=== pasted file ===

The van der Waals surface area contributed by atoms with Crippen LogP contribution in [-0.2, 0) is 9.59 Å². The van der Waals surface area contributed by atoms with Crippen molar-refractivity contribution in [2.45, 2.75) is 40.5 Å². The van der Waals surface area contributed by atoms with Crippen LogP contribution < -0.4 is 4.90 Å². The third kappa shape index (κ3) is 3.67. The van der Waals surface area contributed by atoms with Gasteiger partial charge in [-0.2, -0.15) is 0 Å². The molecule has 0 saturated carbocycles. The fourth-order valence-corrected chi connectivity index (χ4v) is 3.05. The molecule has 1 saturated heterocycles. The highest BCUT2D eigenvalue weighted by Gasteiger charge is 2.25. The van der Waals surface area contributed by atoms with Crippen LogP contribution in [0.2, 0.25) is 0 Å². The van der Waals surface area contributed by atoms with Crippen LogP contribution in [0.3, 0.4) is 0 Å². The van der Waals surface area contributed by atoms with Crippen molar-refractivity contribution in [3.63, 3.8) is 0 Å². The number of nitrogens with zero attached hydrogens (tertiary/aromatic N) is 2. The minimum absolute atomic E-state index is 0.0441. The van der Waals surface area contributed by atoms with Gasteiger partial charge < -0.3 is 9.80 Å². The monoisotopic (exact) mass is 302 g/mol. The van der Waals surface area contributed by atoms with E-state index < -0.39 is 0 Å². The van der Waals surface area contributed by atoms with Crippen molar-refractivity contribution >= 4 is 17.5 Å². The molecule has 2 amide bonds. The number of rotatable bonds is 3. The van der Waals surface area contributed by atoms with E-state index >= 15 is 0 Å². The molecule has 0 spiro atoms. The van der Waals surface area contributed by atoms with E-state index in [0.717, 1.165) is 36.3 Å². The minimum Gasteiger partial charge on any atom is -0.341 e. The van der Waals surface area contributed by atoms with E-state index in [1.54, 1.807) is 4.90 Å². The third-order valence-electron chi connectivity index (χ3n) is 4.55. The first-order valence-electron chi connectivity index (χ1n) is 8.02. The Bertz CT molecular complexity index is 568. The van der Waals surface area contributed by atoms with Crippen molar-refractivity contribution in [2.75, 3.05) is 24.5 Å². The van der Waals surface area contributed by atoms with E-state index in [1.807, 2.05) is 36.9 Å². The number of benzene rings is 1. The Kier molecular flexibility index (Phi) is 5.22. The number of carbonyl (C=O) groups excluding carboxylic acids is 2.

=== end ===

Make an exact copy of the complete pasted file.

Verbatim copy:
The van der Waals surface area contributed by atoms with Crippen LogP contribution in [-0.2, 0) is 9.59 Å². The van der Waals surface area contributed by atoms with Crippen molar-refractivity contribution in [2.45, 2.75) is 40.5 Å². The van der Waals surface area contributed by atoms with Crippen LogP contribution < -0.4 is 4.90 Å². The third kappa shape index (κ3) is 3.67. The van der Waals surface area contributed by atoms with Gasteiger partial charge in [-0.2, -0.15) is 0 Å². The molecule has 0 saturated carbocycles. The fourth-order valence-corrected chi connectivity index (χ4v) is 3.05. The molecule has 1 saturated heterocycles. The highest BCUT2D eigenvalue weighted by Gasteiger charge is 2.25. The van der Waals surface area contributed by atoms with Crippen LogP contribution in [0.2, 0.25) is 0 Å². The van der Waals surface area contributed by atoms with Crippen LogP contribution in [0.3, 0.4) is 0 Å². The van der Waals surface area contributed by atoms with Crippen molar-refractivity contribution in [3.63, 3.8) is 0 Å². The number of nitrogens with zero attached hydrogens (tertiary/aromatic N) is 2. The minimum absolute atomic E-state index is 0.0441. The van der Waals surface area contributed by atoms with Gasteiger partial charge < -0.3 is 9.80 Å². The monoisotopic (exact) mass is 302 g/mol. The van der Waals surface area contributed by atoms with E-state index < -0.39 is 0 Å². The van der Waals surface area contributed by atoms with Crippen molar-refractivity contribution >= 4 is 17.5 Å². The molecule has 2 amide bonds. The number of rotatable bonds is 3. The van der Waals surface area contributed by atoms with E-state index >= 15 is 0 Å². The molecule has 0 spiro atoms. The van der Waals surface area contributed by atoms with E-state index in [0.717, 1.165) is 36.3 Å². The minimum Gasteiger partial charge on any atom is -0.341 e. The van der Waals surface area contributed by atoms with E-state index in [1.54, 1.807) is 4.90 Å². The third-order valence-electron chi connectivity index (χ3n) is 4.55. The first-order valence-electron chi connectivity index (χ1n) is 8.02. The Bertz CT molecular complexity index is 568. The van der Waals surface area contributed by atoms with Crippen molar-refractivity contribution in [2.75, 3.05) is 24.5 Å². The van der Waals surface area contributed by atoms with E-state index in [1.807, 2.05) is 36.9 Å². The number of benzene rings is 1. The Kier molecular flexibility index (Phi) is 5.22. The number of carbonyl (C=O) groups excluding carboxylic acids is 2.